The problem of intelligence—what it is, how the human brain generates it and how to replicate it in machines—is one of the great problems in science and technology, together with the problem of the origin of the universe and of the nature of space and time. It may be the greatest of all because it is the one with a large multiplier effect—almost any progress on making ourselves smarter or developing machines that help us think better, will lead to advances in all other great problems of science and technology.

Research on intelligence will eventually revolutionize education and learning. Systems that recognize how culture influences thinking could help avoid social conflict. The work of scientists and engineers could be amplified to help solve the world's most pressing technical problems. Mental health could be understood on a deeper level to find better ways to intervene. In summary, research on intelligence will help us understand the human mind and brain, build more intelligent machines, and improve the mechanisms for collective decisions. These advances will be critical to future prosperity, education, health, and security of our society. This is the time to greatly expand research on intelligence, not the time to withdraw from it.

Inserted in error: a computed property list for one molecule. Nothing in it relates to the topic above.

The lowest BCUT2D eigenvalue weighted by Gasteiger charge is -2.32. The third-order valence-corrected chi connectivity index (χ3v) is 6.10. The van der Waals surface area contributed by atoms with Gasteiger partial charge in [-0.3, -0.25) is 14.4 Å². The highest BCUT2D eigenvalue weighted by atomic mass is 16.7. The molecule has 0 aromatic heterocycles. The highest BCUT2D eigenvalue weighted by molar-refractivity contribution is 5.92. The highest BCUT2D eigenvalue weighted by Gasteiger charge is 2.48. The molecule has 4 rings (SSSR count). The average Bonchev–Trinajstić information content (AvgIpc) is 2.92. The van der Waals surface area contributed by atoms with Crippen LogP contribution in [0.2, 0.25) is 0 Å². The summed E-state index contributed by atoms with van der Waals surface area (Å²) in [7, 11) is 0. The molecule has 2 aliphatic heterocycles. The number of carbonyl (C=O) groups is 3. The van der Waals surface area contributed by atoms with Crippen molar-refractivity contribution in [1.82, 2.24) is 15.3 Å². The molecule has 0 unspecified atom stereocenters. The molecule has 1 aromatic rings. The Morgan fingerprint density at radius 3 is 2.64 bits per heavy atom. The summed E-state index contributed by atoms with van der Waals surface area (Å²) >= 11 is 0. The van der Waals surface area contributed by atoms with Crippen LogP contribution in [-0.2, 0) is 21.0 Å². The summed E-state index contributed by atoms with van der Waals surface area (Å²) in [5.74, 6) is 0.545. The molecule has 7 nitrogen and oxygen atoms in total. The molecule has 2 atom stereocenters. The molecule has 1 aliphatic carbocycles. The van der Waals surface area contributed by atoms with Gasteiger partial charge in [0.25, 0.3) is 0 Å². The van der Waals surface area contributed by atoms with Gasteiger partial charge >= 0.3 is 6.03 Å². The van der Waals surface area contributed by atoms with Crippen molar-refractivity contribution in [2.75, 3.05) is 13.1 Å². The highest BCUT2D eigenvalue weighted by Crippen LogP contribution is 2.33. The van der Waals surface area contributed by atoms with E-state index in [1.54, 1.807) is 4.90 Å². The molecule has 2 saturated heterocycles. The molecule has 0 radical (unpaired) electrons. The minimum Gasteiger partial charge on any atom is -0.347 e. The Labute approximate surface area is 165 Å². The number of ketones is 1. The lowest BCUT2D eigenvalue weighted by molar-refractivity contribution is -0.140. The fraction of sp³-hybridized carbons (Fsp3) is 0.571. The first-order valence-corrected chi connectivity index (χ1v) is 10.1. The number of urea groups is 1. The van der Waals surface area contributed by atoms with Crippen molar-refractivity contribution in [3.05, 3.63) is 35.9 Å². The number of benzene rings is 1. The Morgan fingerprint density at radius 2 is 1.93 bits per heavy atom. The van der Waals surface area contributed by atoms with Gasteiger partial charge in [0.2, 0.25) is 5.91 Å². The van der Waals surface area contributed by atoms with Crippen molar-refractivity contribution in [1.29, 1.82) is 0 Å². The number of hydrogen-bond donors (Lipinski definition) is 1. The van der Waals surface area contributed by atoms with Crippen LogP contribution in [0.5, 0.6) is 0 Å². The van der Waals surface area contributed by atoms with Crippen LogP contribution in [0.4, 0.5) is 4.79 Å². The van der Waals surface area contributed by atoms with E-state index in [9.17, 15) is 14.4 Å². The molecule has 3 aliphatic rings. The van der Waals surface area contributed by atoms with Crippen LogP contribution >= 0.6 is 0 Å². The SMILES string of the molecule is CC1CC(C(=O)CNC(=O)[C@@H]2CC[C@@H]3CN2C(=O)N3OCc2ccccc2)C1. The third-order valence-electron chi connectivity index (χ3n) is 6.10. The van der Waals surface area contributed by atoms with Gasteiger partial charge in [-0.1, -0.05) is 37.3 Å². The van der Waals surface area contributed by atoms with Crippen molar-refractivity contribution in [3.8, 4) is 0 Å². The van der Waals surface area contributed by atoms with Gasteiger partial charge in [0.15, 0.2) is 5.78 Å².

Thoughts on machines that think

We are often misled by "big", somewhat ill-defined, long used words. Nobody so far has been able to give a precise, verifiable definition of what general intelligence or what thinking is. The only definition I know that, though limited, can be practically used is Turing's. With his test, Turing provided an operational definition of a specific form of thinking—human intelligence.